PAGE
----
Johann Jacob Friedrich Krebs


(c. 1749–1815),
commonly known as Friedrich Krebs, produced more fraktur than did any other artist in the Pennsylvania German tradition. Born in Zierenberg, Hesse, Germany,Krebs was a Lutheran schoolmaster in and around Harrisburg, Pennsylvania, from about 1790 until his death. His orders for printed fraktur documents numbered in thethousands, but his overall output includes many handmade examples as well. He also produced
(baptismal certificates) in great quantities with minimaldecoration, as well as some of the best examples of unique fraktur, such as his unusual drawings of Bible stories, illustrations of tales from the Brothers Grimm, andother pieces.Krebs came to America from Germany as a member of the Hessian troops who fought for the British in North America during the American Revolution between1776 and 1782. Although he is reported to have returned to Germany, it seems more likely that he remained in America. In 1787 he began to purchase and embellish printed records of baptism records, and ultimately turned this work into a profitable business, feeding the growing desire of Pennsylvania German Americans to keepfamily records. Eventually, he had his own forms printed, chiefly by printers in Reading, Pennsylvania.Broadsides of Adam and Eve, portrayed as the primary example of the ideal marriage as well as the origin of sin, became popular in Pennsylvania German life.Krebs designed them as marriage records with birth dates for the bride and groom. Sometimes he applied embossed paper designs to his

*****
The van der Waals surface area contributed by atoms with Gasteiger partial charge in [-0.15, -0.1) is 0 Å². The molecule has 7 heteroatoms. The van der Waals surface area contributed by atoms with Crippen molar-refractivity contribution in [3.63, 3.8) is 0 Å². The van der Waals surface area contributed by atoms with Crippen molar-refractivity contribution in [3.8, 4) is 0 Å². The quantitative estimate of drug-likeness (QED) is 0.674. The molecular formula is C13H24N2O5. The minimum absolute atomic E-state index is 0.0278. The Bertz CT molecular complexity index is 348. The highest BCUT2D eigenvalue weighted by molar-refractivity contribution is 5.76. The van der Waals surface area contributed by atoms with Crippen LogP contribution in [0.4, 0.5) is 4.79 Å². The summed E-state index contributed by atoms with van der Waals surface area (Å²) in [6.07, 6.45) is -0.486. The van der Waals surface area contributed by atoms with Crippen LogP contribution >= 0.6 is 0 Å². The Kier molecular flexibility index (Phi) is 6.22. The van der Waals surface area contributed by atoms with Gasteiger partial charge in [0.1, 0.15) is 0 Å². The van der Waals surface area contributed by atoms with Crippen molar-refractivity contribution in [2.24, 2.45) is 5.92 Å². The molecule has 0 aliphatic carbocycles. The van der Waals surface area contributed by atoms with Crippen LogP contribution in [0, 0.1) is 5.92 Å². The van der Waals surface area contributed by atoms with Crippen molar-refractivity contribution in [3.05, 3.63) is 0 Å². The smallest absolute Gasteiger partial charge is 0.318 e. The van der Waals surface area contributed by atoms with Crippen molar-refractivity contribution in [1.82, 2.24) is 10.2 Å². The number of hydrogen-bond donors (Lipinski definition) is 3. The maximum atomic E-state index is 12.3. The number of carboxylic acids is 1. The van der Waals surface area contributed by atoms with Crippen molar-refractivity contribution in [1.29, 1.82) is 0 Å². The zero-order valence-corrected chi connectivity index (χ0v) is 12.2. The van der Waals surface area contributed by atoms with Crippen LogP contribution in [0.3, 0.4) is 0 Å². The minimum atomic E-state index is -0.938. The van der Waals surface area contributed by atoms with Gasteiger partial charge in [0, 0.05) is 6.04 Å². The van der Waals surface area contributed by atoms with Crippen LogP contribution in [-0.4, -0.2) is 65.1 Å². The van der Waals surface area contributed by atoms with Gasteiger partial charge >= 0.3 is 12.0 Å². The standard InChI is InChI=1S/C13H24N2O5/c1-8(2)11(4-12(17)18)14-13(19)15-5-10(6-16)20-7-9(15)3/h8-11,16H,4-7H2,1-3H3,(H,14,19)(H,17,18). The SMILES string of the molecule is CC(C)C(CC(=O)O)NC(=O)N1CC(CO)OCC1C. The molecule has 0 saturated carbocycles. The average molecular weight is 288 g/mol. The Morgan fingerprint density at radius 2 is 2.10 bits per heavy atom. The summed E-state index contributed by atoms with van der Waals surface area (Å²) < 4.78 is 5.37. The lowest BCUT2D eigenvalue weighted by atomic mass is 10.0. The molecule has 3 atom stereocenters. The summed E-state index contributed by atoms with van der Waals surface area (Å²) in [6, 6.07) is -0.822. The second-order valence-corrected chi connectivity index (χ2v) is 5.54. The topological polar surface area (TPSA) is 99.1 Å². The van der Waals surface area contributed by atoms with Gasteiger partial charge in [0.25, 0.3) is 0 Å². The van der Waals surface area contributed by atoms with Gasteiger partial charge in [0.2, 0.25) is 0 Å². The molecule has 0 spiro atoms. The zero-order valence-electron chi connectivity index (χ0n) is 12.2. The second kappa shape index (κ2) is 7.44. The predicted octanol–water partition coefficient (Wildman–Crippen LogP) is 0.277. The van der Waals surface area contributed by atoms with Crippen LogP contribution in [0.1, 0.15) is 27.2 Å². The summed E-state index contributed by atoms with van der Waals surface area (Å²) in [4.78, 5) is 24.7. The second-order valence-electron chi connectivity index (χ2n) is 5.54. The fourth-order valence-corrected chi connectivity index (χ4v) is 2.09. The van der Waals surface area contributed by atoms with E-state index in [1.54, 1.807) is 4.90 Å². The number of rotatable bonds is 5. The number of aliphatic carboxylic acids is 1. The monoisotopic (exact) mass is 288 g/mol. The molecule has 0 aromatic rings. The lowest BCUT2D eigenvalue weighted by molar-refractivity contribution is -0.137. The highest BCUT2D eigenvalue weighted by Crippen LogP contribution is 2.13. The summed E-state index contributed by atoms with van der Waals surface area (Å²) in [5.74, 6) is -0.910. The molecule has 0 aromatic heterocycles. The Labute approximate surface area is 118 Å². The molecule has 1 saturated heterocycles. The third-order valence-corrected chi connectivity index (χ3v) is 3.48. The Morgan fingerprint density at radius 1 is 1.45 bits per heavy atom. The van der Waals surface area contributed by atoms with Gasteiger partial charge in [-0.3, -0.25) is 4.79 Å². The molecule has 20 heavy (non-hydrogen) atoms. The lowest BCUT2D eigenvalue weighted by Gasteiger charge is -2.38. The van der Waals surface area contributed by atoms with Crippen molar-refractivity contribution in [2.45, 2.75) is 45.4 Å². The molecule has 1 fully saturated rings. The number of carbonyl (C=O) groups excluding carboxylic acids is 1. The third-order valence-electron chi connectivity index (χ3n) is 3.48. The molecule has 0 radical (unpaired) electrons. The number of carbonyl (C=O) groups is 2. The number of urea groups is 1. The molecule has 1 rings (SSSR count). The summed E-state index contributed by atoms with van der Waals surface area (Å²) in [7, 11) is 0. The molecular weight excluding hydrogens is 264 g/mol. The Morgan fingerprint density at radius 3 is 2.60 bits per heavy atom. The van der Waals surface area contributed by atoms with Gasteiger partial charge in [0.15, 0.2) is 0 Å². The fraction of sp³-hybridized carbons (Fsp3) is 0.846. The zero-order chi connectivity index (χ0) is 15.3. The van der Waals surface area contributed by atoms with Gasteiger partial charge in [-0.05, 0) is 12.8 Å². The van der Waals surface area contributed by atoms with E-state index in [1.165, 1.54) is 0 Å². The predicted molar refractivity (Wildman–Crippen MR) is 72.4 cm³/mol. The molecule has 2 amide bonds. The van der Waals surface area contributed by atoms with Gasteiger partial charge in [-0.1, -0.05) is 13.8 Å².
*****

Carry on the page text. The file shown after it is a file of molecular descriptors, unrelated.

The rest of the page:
or he drew onhalf of the certificate and folded it while the ink was wet to duplicate the drawing on the other half.Krebs also produced other drawings, such as portraits of the Prodigal Son, the Seven Swabians, two Turks, a giant clock face, mazes, and other subjects. He alsomade bandboxes, according to the inventory of his estate. When he died in Swatara Township, Dauphin County, Pennsylvania, he left hundreds of blank forms for theexecutors of his estate to sell, and others that he decorated, but the presence of another artist’s hand in some of his work reveals that the market for fraktur documentswas strong.
Weiser, Frederick S.
“Ach wie ist die Welt so Toll!”
(“The mad, loveable world of Friedrich Krebs.”)
Der Reggeboge,
vol. 22, no. 2 (1982): 49–88